Impossible Project Film and the Heat of Summer

Orange Polaroid


The Color Protection Film is some of the latest and greatest film that The Impossible Project has made. It is amazing that we no longer have to shield the Polaroid from light once it has come out of the camera. Although their film is still in its early development stages and I glad that they have been able to progress so far in this amount of time. As of right now the Color Protection film only comes in color, but it is currently being made for 600, SX-70 and Spectra model cameras. You no longer have to shield it from light and it develops in about 40 minutes.

Color Protection Film from The Impossible Project

This being said The Impossible Project is still working on their formula for the film and it has its quirks. For this particular film its saturation and color is affected by temperature. If you develop the picture in super hot weather you will have lots of red and orange tones, but if you develop it in cold weather then you have lots of green and blue ones. You have to find the sweet spot, and find the balance so that you reach just the right temperature to produce the best picture. Now spring is in the air and the weather is only going to get hotter, which in turn is going to make you and all of your equipment susceptible  to it. This causes a major issue to all of your Color Protection Film as there is going to be a risk that all of you shots with come out with an orange tint.

The Polaroid above was taken on a mild spring day and the valley is actually full of bright emerald fields and luscious green leaves, but due to the camera having sat a few moments in the hot car and of the humidity outside the Polaroid developed with orange and red tones. You can’t even tell that it was green outside it looks like it’s the fall and everything was starting to die 🙁

The same thing happened in the below Polaroid. Though it is a little better, because you can actually see that my coat is blue, there are still a lot of orange and red tones to the picture.


The trick is to try to keep your film and camera as cool (not cold) as possible. Don’t leave film or your camera ( with film) in the heat such as outside or in the car. Your Polaroids will definitely come out tinted orange even if they develop in cooler temperatures.  Always keep your film stored in the fridge until you need to use it. Let it sit out for about an hour to get up to room temp and you should be ready to go. If you are travelling around with your film and aren’t going to have a cool place to store your film I would pack a small ice pack in your camera bag. Such as like the ones you use for injuries or the ones that keep your camping coolers nice and cold. I would get either like the Rubbermaid Blue Ice Flexible Ice Blanket or the Blue Ice Twin Lunch Pack. You can then wrap the ice pack up in a hand towel or other cloth and keep it in you camera bag or backpack. I wouldn’t keep the film to close to pack though since you don’t want it too cold. Keep you bag slightly open so that most of the coldness airs out making your bag cool. The Impossible Project Blog also says to do just about the same exact thing.  The below Polaroid was taken on a nice Spring Day, but it was still pretty cool outside so I didn’t have to do anything special to it. I just had to leave it in my bag to develop. You can really tell the difference between this one and the other two and how rich all of the colors are.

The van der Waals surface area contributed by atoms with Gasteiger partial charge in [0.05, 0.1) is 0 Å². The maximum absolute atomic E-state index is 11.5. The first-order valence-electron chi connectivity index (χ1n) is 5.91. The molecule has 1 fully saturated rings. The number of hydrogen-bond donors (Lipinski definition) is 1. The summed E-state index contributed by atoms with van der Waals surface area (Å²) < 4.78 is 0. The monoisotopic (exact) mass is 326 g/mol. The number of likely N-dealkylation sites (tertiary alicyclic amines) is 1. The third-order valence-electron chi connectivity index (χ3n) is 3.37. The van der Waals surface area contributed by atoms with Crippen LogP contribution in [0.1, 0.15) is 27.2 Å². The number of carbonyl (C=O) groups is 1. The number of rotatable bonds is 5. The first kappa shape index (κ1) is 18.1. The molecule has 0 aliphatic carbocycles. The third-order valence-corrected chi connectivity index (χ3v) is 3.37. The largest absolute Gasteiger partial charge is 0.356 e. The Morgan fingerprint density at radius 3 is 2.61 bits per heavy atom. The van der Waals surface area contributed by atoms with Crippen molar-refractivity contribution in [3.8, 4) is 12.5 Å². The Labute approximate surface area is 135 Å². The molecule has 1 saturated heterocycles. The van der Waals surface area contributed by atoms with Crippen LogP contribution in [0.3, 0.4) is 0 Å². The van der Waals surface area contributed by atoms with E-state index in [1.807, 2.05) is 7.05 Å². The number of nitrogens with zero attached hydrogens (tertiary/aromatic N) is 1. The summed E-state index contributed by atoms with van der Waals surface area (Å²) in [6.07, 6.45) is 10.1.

Boston Polaroid

If you are just taking picture outside, but are close to your home or a building that you are using, I would just take the Polaroid and have it develop inside instead of taking the risk of having it be too hot outside.  If you have your car with you and you had the AC blasting inside for a long time and just took a few shots I would let them develop in the car if it’s going to be running.  This next picture I took on an overcast day, but I just got out of the car took some cool looking shots of the buses parked and then got back in and drove to lunch. The nice temperature inside the car and then at the restaurant were just right to really let the yellow in the buses pop.


I hope that this little tutorial helps with trying to take a good rich colored Polaroid while being out and having fun in the sun. No reason to be having a great photo shoot only to discover discolored Polaroids! So keep shooting and please let me know if you have any other good tips or tricks!

If you are also worried about how the extreme cold will affect your Film, please read my post on The Impossible Project Film and the Bitter Cold


  1. Bea Mecenas May 2, 2015

    Hi, again! I put my camera equipment in a cooler room, because it’s summer here in our part of the country. I do hope they turn out better. Thanks for the tips!

  2. Bea Mecenas May 2, 2015

    Hi! Your article helped me understand why my photos turn out with an orange tone. May i ask, if i keep my camera in a cooler place and let my photos develop in a cooler place also, can my photos improve? I still have 6 shots left in my camera. Or will it only improve with a new film pack? I was thinkinh it would be a waste since my first 2 shots turned out orange. Thanks for the help!

    • Adriana May 2, 2015

      It’s a yes to both. The coloring should at least improve if you store the film in the fridge before use, and if your film is left in a cooler place to develop it should also improve (but not too cold). If you can take the film out of your camera and store it with the dark slide then it would be better than the whole camera. The lens will fog once the camera is taken out of the fridge making it hard to take pics for awhile.


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